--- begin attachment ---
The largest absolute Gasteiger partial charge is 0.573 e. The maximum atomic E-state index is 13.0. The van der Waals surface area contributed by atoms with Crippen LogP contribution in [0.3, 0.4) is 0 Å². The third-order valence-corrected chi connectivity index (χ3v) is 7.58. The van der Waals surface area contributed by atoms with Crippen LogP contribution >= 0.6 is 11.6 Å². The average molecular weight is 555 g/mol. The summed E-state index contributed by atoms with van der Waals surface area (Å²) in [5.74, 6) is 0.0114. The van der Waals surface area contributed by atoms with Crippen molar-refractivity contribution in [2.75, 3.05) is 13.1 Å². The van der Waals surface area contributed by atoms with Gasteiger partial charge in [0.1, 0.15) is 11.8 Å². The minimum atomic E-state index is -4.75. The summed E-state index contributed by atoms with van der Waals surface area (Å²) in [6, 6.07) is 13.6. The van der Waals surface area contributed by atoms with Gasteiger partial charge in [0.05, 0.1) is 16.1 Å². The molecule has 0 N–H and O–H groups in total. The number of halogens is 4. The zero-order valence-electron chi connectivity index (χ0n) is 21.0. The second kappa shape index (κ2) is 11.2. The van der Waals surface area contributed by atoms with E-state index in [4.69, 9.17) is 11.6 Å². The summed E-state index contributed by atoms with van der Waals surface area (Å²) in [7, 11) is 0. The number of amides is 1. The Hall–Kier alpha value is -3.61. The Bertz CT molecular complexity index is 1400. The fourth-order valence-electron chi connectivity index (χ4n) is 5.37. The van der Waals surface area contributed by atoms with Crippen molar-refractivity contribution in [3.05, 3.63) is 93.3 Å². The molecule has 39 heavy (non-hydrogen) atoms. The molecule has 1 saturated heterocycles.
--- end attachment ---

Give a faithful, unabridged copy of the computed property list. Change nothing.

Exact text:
The largest absolute Gasteiger partial charge is 0.573 e. The maximum atomic E-state index is 13.0. The van der Waals surface area contributed by atoms with Crippen LogP contribution in [0.3, 0.4) is 0 Å². The third-order valence-corrected chi connectivity index (χ3v) is 7.58. The van der Waals surface area contributed by atoms with Crippen LogP contribution >= 0.6 is 11.6 Å². The average molecular weight is 555 g/mol. The summed E-state index contributed by atoms with van der Waals surface area (Å²) in [5.74, 6) is 0.0114. The van der Waals surface area contributed by atoms with Crippen molar-refractivity contribution in [2.75, 3.05) is 13.1 Å². The van der Waals surface area contributed by atoms with Gasteiger partial charge in [0.1, 0.15) is 11.8 Å². The minimum atomic E-state index is -4.75. The summed E-state index contributed by atoms with van der Waals surface area (Å²) in [6, 6.07) is 13.6. The van der Waals surface area contributed by atoms with Gasteiger partial charge in [0.05, 0.1) is 16.1 Å². The molecule has 0 N–H and O–H groups in total. The number of halogens is 4. The zero-order valence-electron chi connectivity index (χ0n) is 21.0. The second kappa shape index (κ2) is 11.2. The van der Waals surface area contributed by atoms with E-state index in [4.69, 9.17) is 11.6 Å². The summed E-state index contributed by atoms with van der Waals surface area (Å²) in [7, 11) is 0. The number of amides is 1. The Hall–Kier alpha value is -3.61. The Bertz CT molecular complexity index is 1400. The fourth-order valence-electron chi connectivity index (χ4n) is 5.37. The van der Waals surface area contributed by atoms with Crippen molar-refractivity contribution in [3.05, 3.63) is 93.3 Å². The molecule has 39 heavy (non-hydrogen) atoms. The molecule has 1 saturated heterocycles.